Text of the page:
Police Federation

Fatigue Risk Assessment

Fatigue Risk Assessment graphic


Regulation 3 of the Management of Health and Safety at Work Regulations 1999 (MHSWR) states every employer shall make a suitable and sufficient assessment of the risks to the health and safety of his employees to which they are exposed whilst they are at work. 

Fatigue is all too often forgotten about as a significant risk and this needs to change.  PFEW is asking all forces to consider how they could implement Generic Fatigue Risk Assessments and will work with them to ensure our members are protected.   We will also be pushing them to be dynamic and utilise these Generic Assessment to support officers by opening conversations around fatigue and creating Personal Risk Assessment where appropriate. 

When considering how to implement these Risk Assessment we would remind forces the MHSWR states where an employer implements any preventive and protective measures they shall do so on the basis of the principles of prevention:

(a) avoiding risks;

(b) evaluating the risks which cannot be avoided;

(c) combating the risks at source;

(d) adapting the work to the individual, especially as regards the design of workplaces, the choice of work equipment and the choice of working and production methods, with a view, in particular, to alleviating monotonous work and work at a predetermined work-rate and to reducing their effect on health;

(e) adapting to technical progress;

(f) replacing the dangerous by the non-dangerous or the less dangerous;

(g) developing a coherent overall prevention policy which covers technology, organisation of work, working conditions, social relationships and the influence of factors relating to the working environment;

(h) giving collective protective measures priority over individual protective measures; and

giving appropriate instructions to employees.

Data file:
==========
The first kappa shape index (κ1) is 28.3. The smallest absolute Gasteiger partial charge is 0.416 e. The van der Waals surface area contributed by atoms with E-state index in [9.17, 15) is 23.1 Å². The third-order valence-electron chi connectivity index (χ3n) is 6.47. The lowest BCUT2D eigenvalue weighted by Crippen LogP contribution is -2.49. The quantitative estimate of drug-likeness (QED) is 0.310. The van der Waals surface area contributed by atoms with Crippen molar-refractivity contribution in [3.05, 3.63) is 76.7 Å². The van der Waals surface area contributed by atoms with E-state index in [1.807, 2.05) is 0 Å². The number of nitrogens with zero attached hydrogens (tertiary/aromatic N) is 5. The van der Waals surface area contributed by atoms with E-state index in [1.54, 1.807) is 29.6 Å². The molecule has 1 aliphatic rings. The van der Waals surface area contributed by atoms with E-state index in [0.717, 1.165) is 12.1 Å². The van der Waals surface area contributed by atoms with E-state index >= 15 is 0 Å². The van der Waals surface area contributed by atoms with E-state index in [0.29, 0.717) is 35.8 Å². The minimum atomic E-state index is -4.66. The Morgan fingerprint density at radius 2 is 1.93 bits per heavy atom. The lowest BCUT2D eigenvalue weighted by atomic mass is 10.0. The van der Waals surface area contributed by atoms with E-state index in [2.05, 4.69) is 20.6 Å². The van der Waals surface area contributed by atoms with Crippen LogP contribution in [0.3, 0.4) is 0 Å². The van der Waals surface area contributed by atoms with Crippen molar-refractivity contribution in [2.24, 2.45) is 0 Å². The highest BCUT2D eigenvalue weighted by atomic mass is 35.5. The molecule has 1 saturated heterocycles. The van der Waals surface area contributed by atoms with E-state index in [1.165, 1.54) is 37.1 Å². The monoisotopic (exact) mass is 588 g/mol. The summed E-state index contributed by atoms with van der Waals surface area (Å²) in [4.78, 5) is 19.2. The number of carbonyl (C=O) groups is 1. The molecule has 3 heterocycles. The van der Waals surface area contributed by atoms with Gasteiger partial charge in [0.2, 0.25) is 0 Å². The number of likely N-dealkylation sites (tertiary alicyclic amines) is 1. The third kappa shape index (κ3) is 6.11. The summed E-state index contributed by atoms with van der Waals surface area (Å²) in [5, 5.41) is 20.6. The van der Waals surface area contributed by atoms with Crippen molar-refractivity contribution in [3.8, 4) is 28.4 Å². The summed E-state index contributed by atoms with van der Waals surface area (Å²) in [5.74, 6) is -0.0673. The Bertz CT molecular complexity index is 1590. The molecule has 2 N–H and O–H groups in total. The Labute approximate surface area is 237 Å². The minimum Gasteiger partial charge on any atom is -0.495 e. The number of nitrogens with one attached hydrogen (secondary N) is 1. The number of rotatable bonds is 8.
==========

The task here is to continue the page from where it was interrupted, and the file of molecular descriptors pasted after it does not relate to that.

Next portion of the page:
HSE 5 Step Risk Assessment

Police officers and managers are well practised at considering risk and ensuring the appropriate control measures are in place to reduce it to an acceptable level. 

As fatigue presents a significant risk to the health, safety and welfare of officers it is suggested the guidance provided by the HSE is followed when considering how to approach this particular problem.  The HSE adhere to a five step process for Risk Assessment which is detailed in the following link, Managing risks and risk assessment at work – Overview –HSE, and shown below:

The HSE 5 Step Risk Assessment: Step 1, identify the hazards. Step 2, decide who might be harmed and how. Step 3, Evaluate the risks and decide on the precautions. Step 4, Record your findings and implement them. Step 5, Review your assessment and update if necessary.



Knowing the signs and symptoms of fatigue is essential if we are to support officers and reduce risk.  However, there are some particular indicators which if identified early can allow for effective control measures before fatigue becomes an issue. 

The following is not an exhaustive list:

Work Related  Individual/Lifestyle 

Poorly designed roster patterns

Length of shifts

Poor work scheduling and planning

Timing of shifts e.g. night shift

Insufficient recovery between shifts

Long periods of time awake

Mentally of physically draining work

Inadequate rest breaks

Arduous tasks

Excessive workload

Lack of officers

Sleep loss and/or disruption of internal body clock

Poor quality of sleep

Sleeping disorders

Travel time

Family needs

Sporting commitments

Social life

A second job

Alcohol and/or drug abuse

Stress caused my factors outside of work

General physical and mental health

Religious events




When considering hazard there is no getting away from the biggest of all, that being the human factor.  The following HSE guidance raises awareness of this issue:  hsg48.pdf (hse.gov.uk)


Evaluating Risk 

After identifying any hazards and who might be affected, it is important to evaluate the severity the risk may present (should it occur) and establish suitable and effective controls to reduce this level of risk as far as is ‘reasonably practicable’.  This means that everything possible is done to ensure health and safety considering all relevant factors including:

  • Likelihood that harm may occur
  • Severity of harm that may occur
  • Knowledge about eliminating, reducing or controlling hazards and risks
  • Availability of control measures designed to eliminate, reduce or suitably control or the risk
  • Costs associated with available control measures designed to eliminate, reduce or suitably control or the risk

Assessing the severity of a risk requires an evaluation of the likelihood of an occurrence and how substantial the consequences that it may cause. Some factors affecting this evaluation include the duration and frequency of exposure, number of persons affected, competence of those exposed, the type of equipment and its condition, and availability of first-aid provision and/or emergency support.